A new partnership between Thai-based MSK Fertilizer and Cambodian import agency Brightway Group will increase the distribution of certified quality fertilisers to combat the Kingdom’s endemic supply of fake crop stimulants, a Ministry of Agriculture official said.
The two companies signed the agreement at the Thai Embassy in Phnom Penh yesterday, but operations will not begin for at least three more months as the import agency still needs to register for a licence and receive an import quota from Cambodian regulatory authorities.
The distribution deal will benefit the local market, where demand for fertiliser has risen swiftly, said Phum Ra, acting director of Agricultural Registration at the Agriculture Ministry.
He said Cambodia imported around 570,000 tonnes of fertilisers during the first half of the year, roughly equalling imports for the whole of 2015. Actual import figures could be close to double when unofficial exchanges from along the border are included.
The bulk of fertiliser products arrived from Vietnam, making up 60 per cent of imports, followed by Thailand with a 30 per cent share. An increasingly large portion of these imports is believed to be falsely labelled products.
“It is very good to increase the number of official distributers because we can then have better control over the quality of fertilisers that are being used,” Ra said.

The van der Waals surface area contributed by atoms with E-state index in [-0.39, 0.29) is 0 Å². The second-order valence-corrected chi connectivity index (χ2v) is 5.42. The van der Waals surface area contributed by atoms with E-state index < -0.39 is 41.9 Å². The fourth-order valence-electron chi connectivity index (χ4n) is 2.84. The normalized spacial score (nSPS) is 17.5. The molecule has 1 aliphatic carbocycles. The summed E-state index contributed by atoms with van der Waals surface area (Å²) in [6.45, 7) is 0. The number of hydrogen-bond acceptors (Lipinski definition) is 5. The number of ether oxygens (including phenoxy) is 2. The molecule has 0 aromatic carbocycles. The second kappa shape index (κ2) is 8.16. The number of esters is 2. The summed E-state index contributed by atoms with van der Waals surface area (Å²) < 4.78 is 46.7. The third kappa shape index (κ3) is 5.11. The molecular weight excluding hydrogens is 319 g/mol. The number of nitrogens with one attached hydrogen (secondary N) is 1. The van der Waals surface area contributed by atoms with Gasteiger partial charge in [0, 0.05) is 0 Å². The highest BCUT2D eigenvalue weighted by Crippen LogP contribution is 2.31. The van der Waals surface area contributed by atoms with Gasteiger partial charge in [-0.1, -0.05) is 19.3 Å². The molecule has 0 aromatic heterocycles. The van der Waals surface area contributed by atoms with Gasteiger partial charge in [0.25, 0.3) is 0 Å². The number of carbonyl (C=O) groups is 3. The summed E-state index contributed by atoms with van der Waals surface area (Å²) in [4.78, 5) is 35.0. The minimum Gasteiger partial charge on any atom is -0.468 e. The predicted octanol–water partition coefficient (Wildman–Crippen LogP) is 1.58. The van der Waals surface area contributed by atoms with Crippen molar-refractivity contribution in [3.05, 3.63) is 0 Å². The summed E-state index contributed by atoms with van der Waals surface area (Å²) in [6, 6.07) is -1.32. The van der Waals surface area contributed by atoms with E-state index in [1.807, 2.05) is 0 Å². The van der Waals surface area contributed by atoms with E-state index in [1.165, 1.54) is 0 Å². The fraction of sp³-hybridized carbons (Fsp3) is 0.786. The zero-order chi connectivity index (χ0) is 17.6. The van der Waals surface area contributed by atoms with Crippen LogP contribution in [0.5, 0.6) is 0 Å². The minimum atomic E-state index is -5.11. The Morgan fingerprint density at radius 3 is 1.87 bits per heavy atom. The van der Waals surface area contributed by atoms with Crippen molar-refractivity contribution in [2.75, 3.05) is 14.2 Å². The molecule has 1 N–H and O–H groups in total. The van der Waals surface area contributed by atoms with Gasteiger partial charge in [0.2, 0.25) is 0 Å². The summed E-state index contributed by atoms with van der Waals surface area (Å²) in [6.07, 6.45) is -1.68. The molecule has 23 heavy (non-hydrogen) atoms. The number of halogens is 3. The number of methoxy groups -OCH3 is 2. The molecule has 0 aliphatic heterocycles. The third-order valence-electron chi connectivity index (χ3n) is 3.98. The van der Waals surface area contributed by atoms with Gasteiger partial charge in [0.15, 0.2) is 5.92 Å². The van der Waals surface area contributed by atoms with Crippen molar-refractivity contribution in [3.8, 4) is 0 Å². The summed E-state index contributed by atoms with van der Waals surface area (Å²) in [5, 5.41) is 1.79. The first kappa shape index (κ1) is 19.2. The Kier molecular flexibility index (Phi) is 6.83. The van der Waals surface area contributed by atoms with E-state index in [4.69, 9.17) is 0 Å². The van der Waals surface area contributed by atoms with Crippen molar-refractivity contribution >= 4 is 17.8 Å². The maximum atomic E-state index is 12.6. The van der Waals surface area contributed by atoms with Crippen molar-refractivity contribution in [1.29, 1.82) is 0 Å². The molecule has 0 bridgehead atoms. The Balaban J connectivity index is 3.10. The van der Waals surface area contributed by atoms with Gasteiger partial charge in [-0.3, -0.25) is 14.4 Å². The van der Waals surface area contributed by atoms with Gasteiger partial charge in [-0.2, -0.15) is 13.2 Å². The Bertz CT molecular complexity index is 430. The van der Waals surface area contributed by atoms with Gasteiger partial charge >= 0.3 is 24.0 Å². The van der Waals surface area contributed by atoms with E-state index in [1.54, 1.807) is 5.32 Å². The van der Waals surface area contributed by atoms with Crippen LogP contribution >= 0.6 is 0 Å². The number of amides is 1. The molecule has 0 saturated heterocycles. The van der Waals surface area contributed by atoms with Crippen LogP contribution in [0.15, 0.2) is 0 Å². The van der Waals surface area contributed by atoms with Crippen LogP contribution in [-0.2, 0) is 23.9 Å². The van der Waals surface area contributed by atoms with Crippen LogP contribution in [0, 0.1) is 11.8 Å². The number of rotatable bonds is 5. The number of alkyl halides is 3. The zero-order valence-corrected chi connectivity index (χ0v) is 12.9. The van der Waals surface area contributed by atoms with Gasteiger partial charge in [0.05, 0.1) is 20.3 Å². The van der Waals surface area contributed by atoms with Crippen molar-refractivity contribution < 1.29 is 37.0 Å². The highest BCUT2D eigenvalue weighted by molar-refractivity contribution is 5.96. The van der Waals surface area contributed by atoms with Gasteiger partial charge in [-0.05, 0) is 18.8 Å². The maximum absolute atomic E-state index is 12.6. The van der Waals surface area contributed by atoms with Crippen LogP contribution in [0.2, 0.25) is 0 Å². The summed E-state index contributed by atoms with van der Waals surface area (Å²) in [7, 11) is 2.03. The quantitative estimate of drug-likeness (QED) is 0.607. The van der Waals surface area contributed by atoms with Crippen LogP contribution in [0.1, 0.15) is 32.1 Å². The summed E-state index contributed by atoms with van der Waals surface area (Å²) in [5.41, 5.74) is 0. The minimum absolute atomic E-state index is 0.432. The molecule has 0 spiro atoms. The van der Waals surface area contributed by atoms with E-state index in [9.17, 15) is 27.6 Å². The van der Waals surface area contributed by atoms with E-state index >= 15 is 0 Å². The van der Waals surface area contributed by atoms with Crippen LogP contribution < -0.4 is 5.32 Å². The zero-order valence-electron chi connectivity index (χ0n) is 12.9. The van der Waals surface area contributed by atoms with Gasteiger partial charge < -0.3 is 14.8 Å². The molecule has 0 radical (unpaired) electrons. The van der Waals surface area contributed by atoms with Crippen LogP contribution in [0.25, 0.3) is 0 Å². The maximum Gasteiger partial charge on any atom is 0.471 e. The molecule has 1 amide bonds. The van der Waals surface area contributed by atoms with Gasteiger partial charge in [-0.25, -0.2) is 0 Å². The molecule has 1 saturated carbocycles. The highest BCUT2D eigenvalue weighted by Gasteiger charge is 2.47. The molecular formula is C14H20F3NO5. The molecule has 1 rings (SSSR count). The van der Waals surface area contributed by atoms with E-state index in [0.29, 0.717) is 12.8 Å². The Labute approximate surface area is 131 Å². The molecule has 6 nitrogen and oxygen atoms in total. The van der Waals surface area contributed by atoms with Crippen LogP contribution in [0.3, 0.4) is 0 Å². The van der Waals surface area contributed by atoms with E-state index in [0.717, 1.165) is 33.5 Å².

Brightway Group will initially target its distribution of fertilisers to large-scale farms and later seek to expand its reach to smaller markets, according to Hong Mongheng, the company’s president.
The group has allocated an initial budget of $700,000 to purchase and import 300 tonnes of fertilisers. It will then look to enlarge its operations according to the market demand.
He was unable to disclose the price of the imported fertiliser, but expected it would be available at a suitable price.
Manoon Sritaikhum, CEO of MSK Fertilizer, said establishing a registered company to distribute fertilisers to farmers will be good for the local agricultural sector as farmers’ crop yields are regularly impacted by the use of fake fertilisers purchased from unregistered middlemen.
“We aim to help farmers boost their crop yields by providing good quality fertilisers,” he said.